We try not to directly compare ourselves because people think you’re niche if you become the alternative. In a like-for-like comparison, we’re competitive on price now – we’ve spent a lot of time on making this happen. That being said, we’re not going to be the same price as a 20p polybox – nothing can match that price. We’re keen to show that sustainability doesn’t mean that we have to sacrifice affordability or performance and that it’s important to use the right material for the right application. Polyboxes might work for some people, and we’d never push them to use Woolcool.
We originally wanted to sell on performance first, and then sustainability became an added benefit. Since environmental issues have come to the forefront in the last two years, we’ve definitely seen a shift in mentality, with sustainability becoming much more important to customers.
You’ve talked about Woolcool being a sustainable product – what does this mean in real terms?
We’re a B-Corp, so all of our sustainability claims have been rigorously audited. From a product point of view, wool is biodegradable and compostable – if you put it in your soil it will have disappeared in six months’ time. Our plastic outers are also widely recycled – it’s a really simple plastic and, if put into the right chain, it can be turned into bin bags.
The product is also reusable. We launched a reuse scheme in May last year that allows our customers to send their Woolcools back to us. Once they’ve sent them back to us, we put the plastic into a channel where it is made into bin bags, and the wool itself gets washed, scoured and turned into more Woolcool. The idea here is that we have a closed-loop, and this is costing us money from our marketing budget. We hope this system becomes cost-neutral once more customers start to send their packs back to us.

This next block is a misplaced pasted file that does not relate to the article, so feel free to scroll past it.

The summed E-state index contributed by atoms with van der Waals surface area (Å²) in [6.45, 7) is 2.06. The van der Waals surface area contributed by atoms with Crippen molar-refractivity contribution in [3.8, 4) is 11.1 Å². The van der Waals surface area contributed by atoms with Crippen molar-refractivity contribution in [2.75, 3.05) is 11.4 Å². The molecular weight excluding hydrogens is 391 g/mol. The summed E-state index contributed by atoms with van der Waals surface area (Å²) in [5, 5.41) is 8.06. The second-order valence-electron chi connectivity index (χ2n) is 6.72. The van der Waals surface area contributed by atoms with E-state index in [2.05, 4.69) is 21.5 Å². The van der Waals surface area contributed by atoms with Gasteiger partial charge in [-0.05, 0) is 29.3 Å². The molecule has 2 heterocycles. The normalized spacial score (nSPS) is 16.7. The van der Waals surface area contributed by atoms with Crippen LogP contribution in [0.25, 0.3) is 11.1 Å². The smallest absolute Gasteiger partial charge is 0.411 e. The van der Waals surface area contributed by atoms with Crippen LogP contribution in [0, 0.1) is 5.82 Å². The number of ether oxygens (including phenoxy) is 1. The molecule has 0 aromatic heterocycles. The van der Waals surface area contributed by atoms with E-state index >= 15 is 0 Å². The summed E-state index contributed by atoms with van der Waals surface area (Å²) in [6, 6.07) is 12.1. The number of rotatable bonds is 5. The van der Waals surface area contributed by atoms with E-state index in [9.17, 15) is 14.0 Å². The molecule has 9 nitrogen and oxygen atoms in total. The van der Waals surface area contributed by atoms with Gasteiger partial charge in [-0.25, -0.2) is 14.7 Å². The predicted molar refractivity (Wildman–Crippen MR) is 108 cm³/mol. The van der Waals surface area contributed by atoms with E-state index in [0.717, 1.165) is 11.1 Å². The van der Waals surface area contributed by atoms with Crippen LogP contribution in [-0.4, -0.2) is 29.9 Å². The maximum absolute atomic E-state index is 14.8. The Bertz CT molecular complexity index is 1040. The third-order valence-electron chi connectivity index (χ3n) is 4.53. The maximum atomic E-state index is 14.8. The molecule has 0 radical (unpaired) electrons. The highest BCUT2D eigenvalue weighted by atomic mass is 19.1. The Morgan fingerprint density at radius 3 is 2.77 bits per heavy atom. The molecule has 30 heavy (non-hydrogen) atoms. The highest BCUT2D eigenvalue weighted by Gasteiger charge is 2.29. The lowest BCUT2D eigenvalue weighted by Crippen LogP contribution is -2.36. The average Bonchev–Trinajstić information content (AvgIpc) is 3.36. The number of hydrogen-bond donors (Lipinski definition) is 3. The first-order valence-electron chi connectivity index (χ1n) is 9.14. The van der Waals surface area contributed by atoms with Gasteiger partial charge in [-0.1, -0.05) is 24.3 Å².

From a company point of view, we believe that sustainability has a social aspect too. So, when we make board-level decisions, we’ll look at both the social and environmental costs.
While we’re on the subject of ethics, everyone is well aware of the cruelty inherent in the fur industry. Some critics have argued that the wool industry is, in a lot of ways, no better. Is there anything that Woolcool does to ensure that the wool used in its packaging is ethically sourced?
The type of wool we use comes from the meat industry, and where you see intensive wool farming is when sheep are kept for merino wool and textiles. Ultimately, you can’t not shear a sheep – the RSPCA tells us that most sheep will die if they aren’t sheered.
We use and have created a market for low-grade British-European wool, which would otherwise usually be thrown away or turned into a very low-value product. There are certain countries we don’t source from because of their animal welfare standards, and we look to use our position to let the industry know that we have high standards in this regard.
What it comes down to is would consumers rather make use of a sustainable, abundant material that has come from a live sheep or a polybox that could end up in the sea?
Obviously COVID-19 is affecting businesses of all size. How is it impacting the work that Woolcool does?
My biggest concern is for the people that are high-risk. From a company point of view, we’re constantly giving our staff updates and listening to any concerns they might have. Otherwise, with online food orders being in high demand, we’ve seen a peak in orders which means that we’ve been impacted in terms of production, although we’ve made contingency plans to manage this uptick.